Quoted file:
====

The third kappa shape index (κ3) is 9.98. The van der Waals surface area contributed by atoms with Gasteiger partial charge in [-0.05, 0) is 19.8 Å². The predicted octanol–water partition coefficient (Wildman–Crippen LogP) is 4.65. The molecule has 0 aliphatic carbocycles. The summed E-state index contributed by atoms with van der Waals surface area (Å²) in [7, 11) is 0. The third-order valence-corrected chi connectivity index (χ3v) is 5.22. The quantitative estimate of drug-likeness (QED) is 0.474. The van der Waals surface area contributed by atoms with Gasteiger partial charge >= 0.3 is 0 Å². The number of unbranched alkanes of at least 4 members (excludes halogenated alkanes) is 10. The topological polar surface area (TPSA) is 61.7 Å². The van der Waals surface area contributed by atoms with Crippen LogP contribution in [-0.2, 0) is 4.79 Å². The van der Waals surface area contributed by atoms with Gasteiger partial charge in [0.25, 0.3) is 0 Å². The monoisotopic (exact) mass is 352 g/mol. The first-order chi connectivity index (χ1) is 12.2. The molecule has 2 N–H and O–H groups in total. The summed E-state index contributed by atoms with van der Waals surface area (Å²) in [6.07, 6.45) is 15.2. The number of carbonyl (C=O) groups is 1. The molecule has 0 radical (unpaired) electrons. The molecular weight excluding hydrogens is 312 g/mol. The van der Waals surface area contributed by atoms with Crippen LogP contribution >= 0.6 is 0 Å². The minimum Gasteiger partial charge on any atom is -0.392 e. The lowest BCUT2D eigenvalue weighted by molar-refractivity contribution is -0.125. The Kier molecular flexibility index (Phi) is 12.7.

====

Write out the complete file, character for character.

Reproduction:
The third kappa shape index (κ3) is 9.98. The van der Waals surface area contributed by atoms with Gasteiger partial charge in [-0.05, 0) is 19.8 Å². The predicted octanol–water partition coefficient (Wildman–Crippen LogP) is 4.65. The molecule has 0 aliphatic carbocycles. The summed E-state index contributed by atoms with van der Waals surface area (Å²) in [7, 11) is 0. The third-order valence-corrected chi connectivity index (χ3v) is 5.22. The quantitative estimate of drug-likeness (QED) is 0.474. The van der Waals surface area contributed by atoms with Gasteiger partial charge >= 0.3 is 0 Å². The number of unbranched alkanes of at least 4 members (excludes halogenated alkanes) is 10. The topological polar surface area (TPSA) is 61.7 Å². The van der Waals surface area contributed by atoms with Crippen LogP contribution in [-0.2, 0) is 4.79 Å². The van der Waals surface area contributed by atoms with Gasteiger partial charge in [0.25, 0.3) is 0 Å². The monoisotopic (exact) mass is 352 g/mol. The first-order chi connectivity index (χ1) is 12.2. The molecule has 2 N–H and O–H groups in total. The summed E-state index contributed by atoms with van der Waals surface area (Å²) in [6.07, 6.45) is 15.2. The number of carbonyl (C=O) groups is 1. The molecule has 0 radical (unpaired) electrons. The molecular weight excluding hydrogens is 312 g/mol. The van der Waals surface area contributed by atoms with Crippen LogP contribution >= 0.6 is 0 Å². The minimum Gasteiger partial charge on any atom is -0.392 e. The lowest BCUT2D eigenvalue weighted by molar-refractivity contribution is -0.125. The Kier molecular flexibility index (Phi) is 12.7.